Good day. Companies including Apple,
participated in a call with the White House over action against
China’s most important app, The Wall Street Journal reports.
Other news: FBI and NSA publish detailed report about hacking tool used by Russia’s “Fancy Bear” group;
fixes Alexa vulnerability; and TikTok and its U.S. workers mount legal challege to Trump’s ban.
Weekend reading: Strong quarter for cybersecurity vendors;
Marriott talk down EU fines; and we take you inside the push on Capitol Hill for a national cyber director.
Corporate America worries WeChat ban could be bad for business. U.S. companies whose fortunes are linked to China are pushing back against the Trump administration’s plans to restrict business transactions involving the WeChat app from Tencent Holdings Ltd., saying it could undermine their competitiveness in the world’s second-biggest economy.
More than a dozen major U.S. multinational companies raised concerns in a call with White House officials Tuesday about the potentially broad scope and impact of Mr. Trump’s executive order targeting WeChat, set to take effect late next month.
The WeChat app is used by more than 1.2 billion people globally and is ubiquitous in China, where consumers, businesses and government alike use it for mobile payments, messaging, e-commerce, official communications and other functions. For anyone doing business in China, including U.S. companies, it is also a vital marketing hub to connect with consumers.
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More Cyber News
Russian hacking tool targets servers common in defense sector. The Federal Bureau of Investigation and the National Security Agency Provided details Thursday about “Drovorub,” a tool they say is used by Russia’s intelligence directorate, Reuters reports. The hacking group known as Fancy Bear uses Drovorub to target computer servers running the Linux operating system, to steal data and take control over systems, according to a report from the U.S. officials.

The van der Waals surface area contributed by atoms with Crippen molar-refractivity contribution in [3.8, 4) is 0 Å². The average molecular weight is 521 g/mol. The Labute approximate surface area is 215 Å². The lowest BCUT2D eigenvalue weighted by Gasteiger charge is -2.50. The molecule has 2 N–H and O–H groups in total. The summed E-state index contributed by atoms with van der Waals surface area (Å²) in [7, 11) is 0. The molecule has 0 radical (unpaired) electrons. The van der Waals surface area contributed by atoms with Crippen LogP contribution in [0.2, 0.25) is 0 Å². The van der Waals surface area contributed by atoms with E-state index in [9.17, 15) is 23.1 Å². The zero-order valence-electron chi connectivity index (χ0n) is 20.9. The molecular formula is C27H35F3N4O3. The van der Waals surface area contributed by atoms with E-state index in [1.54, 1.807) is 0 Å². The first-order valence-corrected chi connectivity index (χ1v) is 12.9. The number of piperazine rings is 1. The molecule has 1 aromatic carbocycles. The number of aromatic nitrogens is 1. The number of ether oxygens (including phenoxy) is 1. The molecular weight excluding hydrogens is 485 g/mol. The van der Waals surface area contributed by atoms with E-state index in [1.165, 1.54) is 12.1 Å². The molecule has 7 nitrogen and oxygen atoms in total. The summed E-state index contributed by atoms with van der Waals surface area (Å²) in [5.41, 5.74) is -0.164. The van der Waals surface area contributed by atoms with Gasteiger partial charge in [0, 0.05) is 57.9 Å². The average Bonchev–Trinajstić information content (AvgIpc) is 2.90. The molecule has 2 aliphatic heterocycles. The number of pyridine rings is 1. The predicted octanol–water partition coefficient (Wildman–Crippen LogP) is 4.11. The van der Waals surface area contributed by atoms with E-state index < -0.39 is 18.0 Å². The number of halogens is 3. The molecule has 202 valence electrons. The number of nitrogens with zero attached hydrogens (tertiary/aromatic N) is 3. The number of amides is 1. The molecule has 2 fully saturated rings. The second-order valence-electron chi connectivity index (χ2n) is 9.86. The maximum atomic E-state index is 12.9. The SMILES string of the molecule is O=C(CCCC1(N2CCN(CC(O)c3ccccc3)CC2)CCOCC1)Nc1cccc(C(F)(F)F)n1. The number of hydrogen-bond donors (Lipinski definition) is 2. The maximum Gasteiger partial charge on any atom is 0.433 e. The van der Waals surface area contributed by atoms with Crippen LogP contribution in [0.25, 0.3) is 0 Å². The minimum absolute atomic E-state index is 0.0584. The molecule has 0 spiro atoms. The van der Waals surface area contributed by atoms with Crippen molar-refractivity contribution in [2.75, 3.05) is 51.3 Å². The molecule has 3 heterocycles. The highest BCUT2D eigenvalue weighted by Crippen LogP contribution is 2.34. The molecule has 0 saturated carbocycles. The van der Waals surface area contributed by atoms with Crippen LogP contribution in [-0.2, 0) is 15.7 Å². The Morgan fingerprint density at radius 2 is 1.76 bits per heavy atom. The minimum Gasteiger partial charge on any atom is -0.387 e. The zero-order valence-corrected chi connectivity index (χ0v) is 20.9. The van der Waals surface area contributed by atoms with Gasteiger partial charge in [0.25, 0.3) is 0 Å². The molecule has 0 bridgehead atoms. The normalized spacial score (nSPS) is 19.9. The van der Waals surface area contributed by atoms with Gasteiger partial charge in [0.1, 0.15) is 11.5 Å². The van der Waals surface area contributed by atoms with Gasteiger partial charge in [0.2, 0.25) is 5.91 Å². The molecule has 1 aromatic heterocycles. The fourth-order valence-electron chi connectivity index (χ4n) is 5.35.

Step by step. The report provides technical details about how the tool works and says that Russian hackers continue to threaten U.S. national security.
Amazon fixes flaws in Alexa that could have let hackers get voice and other data. Cyberattackers could have exploited flaws in Amazon’s electronic assistant devices to access users’ personal information and voice recordings, the BBC reports. Cybersecurity firm
Check Point Software Technologies
discovered the problems, notifying Amazon in June. The e-commerce giant made fixes and told the BBC that it didn’t know of any cases of hackers taking advantage of the vulnerabilities.
TikTok and U.S. employees plan to sue Trump administration over ban. In separate legal challenges, TikTok and a group of TikTok workers in the U.S. contend that President Trump’s executive order banning the video app is unconstitutional arbitrary government action, the Associated Press reports. The order is set to take effect in September. TikTok declined to comment to the AP. A lawyer representing the employees said they are suing in part because they are worried for their jobs.
Cybersecurity Firms Post Strong Quarter Despite Gloomy Economy
British Airways and Marriott Expect Drastically Reduced Fines From U.K. Privacy Regulator
Inside the Renewed Push for a National Cyber Director
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